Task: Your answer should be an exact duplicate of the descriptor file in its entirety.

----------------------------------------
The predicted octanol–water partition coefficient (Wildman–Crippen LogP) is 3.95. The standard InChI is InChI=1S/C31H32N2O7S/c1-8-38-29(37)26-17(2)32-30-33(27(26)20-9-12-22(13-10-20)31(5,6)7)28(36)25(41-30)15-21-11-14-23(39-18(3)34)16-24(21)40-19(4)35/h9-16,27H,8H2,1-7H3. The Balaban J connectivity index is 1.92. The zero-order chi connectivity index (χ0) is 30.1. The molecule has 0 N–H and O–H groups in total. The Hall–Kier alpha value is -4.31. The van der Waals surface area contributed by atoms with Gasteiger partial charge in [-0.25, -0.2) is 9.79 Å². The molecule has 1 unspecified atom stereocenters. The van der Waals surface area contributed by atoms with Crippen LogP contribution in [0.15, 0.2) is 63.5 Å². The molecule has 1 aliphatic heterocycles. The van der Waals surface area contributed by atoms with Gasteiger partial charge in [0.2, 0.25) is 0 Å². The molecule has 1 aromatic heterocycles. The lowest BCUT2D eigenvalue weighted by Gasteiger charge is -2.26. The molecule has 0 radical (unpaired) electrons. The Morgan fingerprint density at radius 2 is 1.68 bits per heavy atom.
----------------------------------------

The predicted octanol–water partition coefficient (Wildman–Crippen LogP) is 3.95. The standard InChI is InChI=1S/C31H32N2O7S/c1-8-38-29(37)26-17(2)32-30-33(27(26)20-9-12-22(13-10-20)31(5,6)7)28(36)25(41-30)15-21-11-14-23(39-18(3)34)16-24(21)40-19(4)35/h9-16,27H,8H2,1-7H3. The Balaban J connectivity index is 1.92. The zero-order chi connectivity index (χ0) is 30.1. The molecule has 0 N–H and O–H groups in total. The Hall–Kier alpha value is -4.31. The van der Waals surface area contributed by atoms with Gasteiger partial charge in [-0.25, -0.2) is 9.79 Å². The molecule has 1 unspecified atom stereocenters. The van der Waals surface area contributed by atoms with Crippen LogP contribution in [0.15, 0.2) is 63.5 Å². The molecule has 1 aliphatic heterocycles. The van der Waals surface area contributed by atoms with Gasteiger partial charge in [0.2, 0.25) is 0 Å². The molecule has 1 aromatic heterocycles. The lowest BCUT2D eigenvalue weighted by Gasteiger charge is -2.26. The molecule has 0 radical (unpaired) electrons. The Morgan fingerprint density at radius 2 is 1.68 bits per heavy atom.